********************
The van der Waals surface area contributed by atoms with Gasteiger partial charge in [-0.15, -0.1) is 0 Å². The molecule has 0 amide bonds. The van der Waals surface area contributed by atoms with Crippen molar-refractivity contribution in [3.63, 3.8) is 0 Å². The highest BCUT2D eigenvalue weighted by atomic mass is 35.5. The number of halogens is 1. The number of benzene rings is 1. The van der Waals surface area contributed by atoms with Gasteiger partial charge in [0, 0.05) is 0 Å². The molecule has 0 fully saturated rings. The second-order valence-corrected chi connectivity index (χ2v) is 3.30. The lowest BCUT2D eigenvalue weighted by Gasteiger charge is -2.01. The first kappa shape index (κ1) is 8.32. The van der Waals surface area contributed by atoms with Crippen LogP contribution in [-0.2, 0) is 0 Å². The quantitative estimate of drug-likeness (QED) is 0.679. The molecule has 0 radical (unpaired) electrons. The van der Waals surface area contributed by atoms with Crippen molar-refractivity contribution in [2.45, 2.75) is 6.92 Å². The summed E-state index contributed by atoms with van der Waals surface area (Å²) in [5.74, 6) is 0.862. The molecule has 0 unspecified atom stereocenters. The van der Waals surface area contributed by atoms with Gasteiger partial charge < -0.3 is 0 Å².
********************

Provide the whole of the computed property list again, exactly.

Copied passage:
The van der Waals surface area contributed by atoms with Gasteiger partial charge in [-0.15, -0.1) is 0 Å². The molecule has 0 amide bonds. The van der Waals surface area contributed by atoms with Crippen molar-refractivity contribution in [3.63, 3.8) is 0 Å². The highest BCUT2D eigenvalue weighted by atomic mass is 35.5. The number of halogens is 1. The number of benzene rings is 1. The van der Waals surface area contributed by atoms with Gasteiger partial charge in [0, 0.05) is 0 Å². The molecule has 0 fully saturated rings. The second-order valence-corrected chi connectivity index (χ2v) is 3.30. The lowest BCUT2D eigenvalue weighted by Gasteiger charge is -2.01. The first kappa shape index (κ1) is 8.32. The van der Waals surface area contributed by atoms with Crippen LogP contribution in [-0.2, 0) is 0 Å². The quantitative estimate of drug-likeness (QED) is 0.679. The molecule has 0 radical (unpaired) electrons. The van der Waals surface area contributed by atoms with Crippen molar-refractivity contribution in [2.45, 2.75) is 6.92 Å². The summed E-state index contributed by atoms with van der Waals surface area (Å²) in [5.74, 6) is 0.862. The molecule has 0 unspecified atom stereocenters. The van der Waals surface area contributed by atoms with Gasteiger partial charge < -0.3 is 0 Å².